on life, music etc beyond mainstream

2015 23 Nov

Gary Snyder Talk

von: Manafonistas Filed under: Blog | TB | Comments off

MHQ: C’mon, Gary, you stopped in that bar, that alone had been kind of dangerous in those times. But, let’s  start at the beginning.


SNYDER: In the early 1970s, I had finally come back to live in the United States, and I had a family and a little place up in the Sierra Nevada. Friends called me to join in on the Black Mesa issue down in New Mexico.


MHQ: That’s when they were trying to build the huge energy complex at the Four Corners, right?


SNYDER: Exactly. Doing open-pit strip-mining on Navajo and Hopi land. There was a group called The Black Mesa Committee, and some of us went down there to see it firsthand and to think about what we could do in the way of writing about it and so forth. We had to pass through Farmington, which is right near the Four Corners plant and which is not a New Mexican town. It’s a Texan town full of Texan coal and oil people, and it was considered at that time a pretty heavy town to go through. So we went through it, and not only did we go through it, we stopped at a bar, which was maybe a mistake. Stopping was kind of bold.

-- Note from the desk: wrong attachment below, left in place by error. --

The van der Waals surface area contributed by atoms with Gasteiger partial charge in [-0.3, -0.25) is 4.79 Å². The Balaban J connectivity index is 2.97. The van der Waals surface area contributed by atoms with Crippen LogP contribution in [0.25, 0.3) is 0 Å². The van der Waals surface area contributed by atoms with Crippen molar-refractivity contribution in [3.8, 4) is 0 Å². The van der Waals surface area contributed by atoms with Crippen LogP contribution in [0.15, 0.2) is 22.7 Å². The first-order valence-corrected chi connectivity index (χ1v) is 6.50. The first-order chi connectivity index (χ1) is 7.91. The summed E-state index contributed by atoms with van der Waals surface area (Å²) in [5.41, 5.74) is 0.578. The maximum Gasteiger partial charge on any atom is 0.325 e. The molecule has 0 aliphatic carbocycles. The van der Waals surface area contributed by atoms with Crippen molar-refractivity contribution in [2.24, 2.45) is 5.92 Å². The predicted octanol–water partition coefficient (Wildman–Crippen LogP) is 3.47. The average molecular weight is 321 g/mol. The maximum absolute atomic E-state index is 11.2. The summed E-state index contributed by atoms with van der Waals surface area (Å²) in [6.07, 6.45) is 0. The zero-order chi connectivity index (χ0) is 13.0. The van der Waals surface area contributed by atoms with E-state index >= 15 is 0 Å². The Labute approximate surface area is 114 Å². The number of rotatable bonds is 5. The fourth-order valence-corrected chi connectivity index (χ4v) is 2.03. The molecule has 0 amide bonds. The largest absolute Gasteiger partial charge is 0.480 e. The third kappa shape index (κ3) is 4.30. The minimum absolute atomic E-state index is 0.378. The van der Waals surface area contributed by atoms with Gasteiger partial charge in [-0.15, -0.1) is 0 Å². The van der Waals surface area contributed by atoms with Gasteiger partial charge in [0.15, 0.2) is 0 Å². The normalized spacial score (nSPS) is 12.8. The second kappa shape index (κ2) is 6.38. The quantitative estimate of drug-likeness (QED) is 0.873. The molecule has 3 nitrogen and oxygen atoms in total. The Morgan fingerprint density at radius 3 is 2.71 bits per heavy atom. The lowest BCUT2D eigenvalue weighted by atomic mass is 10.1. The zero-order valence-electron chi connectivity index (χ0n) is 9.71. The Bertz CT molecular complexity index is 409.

MHQ: Nothing is a mistake that produces a poem like this. What do you mean when you say at the end of the poem, „I came back to myself, / To the real work, to / ‚What is to be done.‘ „


SNYDER: I’ve been working on that question ever since.


MHQ: That happens to poets. It takes a long time to discover what you meant.


SNYDER: Oh, I believe so, yes. If you’re honest. You might die without knowing, and that’s okay, too. Keats said that we must be open to confusion and darkness and doubt, without an irritable grasping after reason. He called that „negative capability.“ It’s part of what a poet has to be capable of. Actually, I brought out a volume of essays some years later called The Real Work explaining that question further, and what I would say in one sentence is that, for Americans, the real work is becoming native to North America.


MHQ: Meaning …


SNYDER: The real work is becoming native in your heart, coming to understand we really live here, that this is really the continent we’re on and that our loyalties are here, to these mountains and rivers, to these plant zones, to these creatures. The real work involves developing a loyalty that goes back before the formation of any nation state, back billions of years and thousands of years into the future. The real work is accepting citizenship in the continent itself.


MHQ: You got a nerve here, billions of years, thousands of years, backwards, forwards. finally, I do not have to grasp for reason.


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